Wondering when to apply for financial aid? Discover how to fill out the Free Application for Federal Student Aid, better known as the FAFSA.
How to Fill Out an Application for Online College
For online schools, the application process begins by filling out a formal application online through the school’s website or an application service. Since most applications ask similar questions, it’s a good idea to gather all of the information in advance, such as:
Personal contact information
List of classes taken and grades earned
List of extracurricular activities (sports, jobs, school activities, volunteer work, etc.), including dates
List of awards and other examples of recognition, including dates awarded
With this information in hand, it’s time to go through the application one question at a time, answering each as accurately and thoroughly as possible.
Make sure you're consistent with all of the names, titles, and dates you input on your application. For example, if you're named Katherine, avoid listing your name as “Katherine” in one place and “Katie” in another, even if you prefer to be called “Katie.” Consistent with all of the names, titles, and dates you input on your application. For example, if you're named Katherine, avoid listing your name as “Katherine” in one place and “Katie” in another, even if you prefer to be called “Katie.”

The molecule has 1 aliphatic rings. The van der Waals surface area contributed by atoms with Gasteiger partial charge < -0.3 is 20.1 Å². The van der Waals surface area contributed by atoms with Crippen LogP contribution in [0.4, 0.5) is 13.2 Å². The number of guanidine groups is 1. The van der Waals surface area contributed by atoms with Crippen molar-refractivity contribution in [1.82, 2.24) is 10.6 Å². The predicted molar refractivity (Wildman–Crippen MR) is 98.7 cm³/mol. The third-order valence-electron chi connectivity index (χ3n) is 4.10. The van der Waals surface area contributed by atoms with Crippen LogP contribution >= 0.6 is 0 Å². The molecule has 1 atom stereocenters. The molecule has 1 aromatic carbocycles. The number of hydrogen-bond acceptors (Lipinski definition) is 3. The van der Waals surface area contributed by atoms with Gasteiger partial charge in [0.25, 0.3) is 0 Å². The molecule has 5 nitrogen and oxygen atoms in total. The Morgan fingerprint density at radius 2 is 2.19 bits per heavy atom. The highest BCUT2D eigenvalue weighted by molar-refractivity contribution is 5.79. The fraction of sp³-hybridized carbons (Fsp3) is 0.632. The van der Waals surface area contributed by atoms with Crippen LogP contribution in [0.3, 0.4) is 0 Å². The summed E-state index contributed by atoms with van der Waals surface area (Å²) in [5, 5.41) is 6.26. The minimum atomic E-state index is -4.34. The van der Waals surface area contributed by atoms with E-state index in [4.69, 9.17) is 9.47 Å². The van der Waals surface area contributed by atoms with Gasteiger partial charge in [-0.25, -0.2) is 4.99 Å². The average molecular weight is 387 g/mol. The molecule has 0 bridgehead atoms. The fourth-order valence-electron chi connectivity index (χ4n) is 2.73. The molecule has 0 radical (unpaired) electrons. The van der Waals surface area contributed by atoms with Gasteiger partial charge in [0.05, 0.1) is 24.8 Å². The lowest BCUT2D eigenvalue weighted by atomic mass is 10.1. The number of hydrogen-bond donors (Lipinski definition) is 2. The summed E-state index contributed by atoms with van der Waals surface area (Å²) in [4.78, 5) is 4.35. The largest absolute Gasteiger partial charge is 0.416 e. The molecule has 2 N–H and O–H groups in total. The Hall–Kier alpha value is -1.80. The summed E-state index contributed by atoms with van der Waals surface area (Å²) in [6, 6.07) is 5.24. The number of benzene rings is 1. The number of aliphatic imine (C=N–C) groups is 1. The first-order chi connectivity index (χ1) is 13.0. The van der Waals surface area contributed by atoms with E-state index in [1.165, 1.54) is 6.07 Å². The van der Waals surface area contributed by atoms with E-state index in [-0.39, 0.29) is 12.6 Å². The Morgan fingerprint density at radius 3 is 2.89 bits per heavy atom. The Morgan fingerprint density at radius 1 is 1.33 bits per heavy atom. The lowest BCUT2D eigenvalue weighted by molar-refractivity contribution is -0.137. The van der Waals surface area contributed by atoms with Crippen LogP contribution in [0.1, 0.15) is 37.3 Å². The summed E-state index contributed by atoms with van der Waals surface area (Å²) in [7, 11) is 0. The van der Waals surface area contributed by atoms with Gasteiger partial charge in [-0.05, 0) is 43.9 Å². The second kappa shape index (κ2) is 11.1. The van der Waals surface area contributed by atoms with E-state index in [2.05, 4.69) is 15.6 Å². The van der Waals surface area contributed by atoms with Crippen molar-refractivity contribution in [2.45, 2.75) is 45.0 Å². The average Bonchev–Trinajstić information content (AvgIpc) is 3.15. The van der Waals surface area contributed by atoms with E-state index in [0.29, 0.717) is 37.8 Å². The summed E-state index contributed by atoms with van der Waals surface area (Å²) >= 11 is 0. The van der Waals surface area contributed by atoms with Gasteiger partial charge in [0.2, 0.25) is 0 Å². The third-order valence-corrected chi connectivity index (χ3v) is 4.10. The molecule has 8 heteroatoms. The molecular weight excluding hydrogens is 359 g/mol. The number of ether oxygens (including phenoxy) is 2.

Some applicants — such as students without a permanent address or undocumented students — may find themselves in circumstances that make it challenging to fill out and submit applications. Undocumented students are eligible to attend college in the U.S., but may be subject to individual college policies and should review the policies of schools ahead of time. If you're in either of these situations, contact the admission offices at the schools you wish to attend for specific instructions on submitting an application.
Application packages usually require some additional supporting documents, which can be submitted separately as they become available, even after the initial college application deadline. Application materials typically include: